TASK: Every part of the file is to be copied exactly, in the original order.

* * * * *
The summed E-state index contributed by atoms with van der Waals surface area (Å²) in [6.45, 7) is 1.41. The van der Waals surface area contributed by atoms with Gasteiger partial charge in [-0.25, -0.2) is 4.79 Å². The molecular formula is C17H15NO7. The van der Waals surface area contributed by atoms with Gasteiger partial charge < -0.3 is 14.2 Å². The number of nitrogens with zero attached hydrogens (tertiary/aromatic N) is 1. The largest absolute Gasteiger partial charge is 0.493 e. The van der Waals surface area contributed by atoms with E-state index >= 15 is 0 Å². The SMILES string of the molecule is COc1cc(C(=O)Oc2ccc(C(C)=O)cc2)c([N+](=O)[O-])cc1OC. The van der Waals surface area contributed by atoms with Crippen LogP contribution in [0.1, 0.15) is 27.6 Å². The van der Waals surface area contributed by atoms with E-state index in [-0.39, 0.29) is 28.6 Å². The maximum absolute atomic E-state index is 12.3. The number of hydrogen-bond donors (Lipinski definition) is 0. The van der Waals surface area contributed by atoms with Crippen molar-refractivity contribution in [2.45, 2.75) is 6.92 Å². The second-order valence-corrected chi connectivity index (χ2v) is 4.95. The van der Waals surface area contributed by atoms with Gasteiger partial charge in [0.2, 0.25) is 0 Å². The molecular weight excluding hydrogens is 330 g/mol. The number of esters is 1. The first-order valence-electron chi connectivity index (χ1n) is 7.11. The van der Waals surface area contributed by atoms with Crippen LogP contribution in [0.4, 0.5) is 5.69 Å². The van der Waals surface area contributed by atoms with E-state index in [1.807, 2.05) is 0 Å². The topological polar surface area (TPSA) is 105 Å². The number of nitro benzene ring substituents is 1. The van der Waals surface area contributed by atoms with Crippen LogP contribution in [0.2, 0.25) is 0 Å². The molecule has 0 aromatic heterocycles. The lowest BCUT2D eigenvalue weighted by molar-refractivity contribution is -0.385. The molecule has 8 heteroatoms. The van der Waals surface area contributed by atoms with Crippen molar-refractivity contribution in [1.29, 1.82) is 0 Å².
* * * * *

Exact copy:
The summed E-state index contributed by atoms with van der Waals surface area (Å²) in [6.45, 7) is 1.41. The van der Waals surface area contributed by atoms with Gasteiger partial charge in [-0.25, -0.2) is 4.79 Å². The molecular formula is C17H15NO7. The van der Waals surface area contributed by atoms with Gasteiger partial charge < -0.3 is 14.2 Å². The number of nitrogens with zero attached hydrogens (tertiary/aromatic N) is 1. The largest absolute Gasteiger partial charge is 0.493 e. The van der Waals surface area contributed by atoms with E-state index >= 15 is 0 Å². The SMILES string of the molecule is COc1cc(C(=O)Oc2ccc(C(C)=O)cc2)c([N+](=O)[O-])cc1OC. The van der Waals surface area contributed by atoms with Crippen LogP contribution in [0.1, 0.15) is 27.6 Å². The van der Waals surface area contributed by atoms with E-state index in [-0.39, 0.29) is 28.6 Å². The maximum absolute atomic E-state index is 12.3. The number of hydrogen-bond donors (Lipinski definition) is 0. The van der Waals surface area contributed by atoms with Crippen molar-refractivity contribution in [2.45, 2.75) is 6.92 Å². The second-order valence-corrected chi connectivity index (χ2v) is 4.95. The van der Waals surface area contributed by atoms with Gasteiger partial charge in [0.2, 0.25) is 0 Å². The molecular weight excluding hydrogens is 330 g/mol. The number of esters is 1. The first-order valence-electron chi connectivity index (χ1n) is 7.11. The van der Waals surface area contributed by atoms with Crippen LogP contribution in [0.4, 0.5) is 5.69 Å². The van der Waals surface area contributed by atoms with E-state index in [1.807, 2.05) is 0 Å². The topological polar surface area (TPSA) is 105 Å². The number of nitro benzene ring substituents is 1. The van der Waals surface area contributed by atoms with Crippen LogP contribution in [0.2, 0.25) is 0 Å². The molecule has 0 aromatic heterocycles. The lowest BCUT2D eigenvalue weighted by molar-refractivity contribution is -0.385. The molecule has 8 heteroatoms. The van der Waals surface area contributed by atoms with Crippen molar-refractivity contribution in [1.29, 1.82) is 0 Å².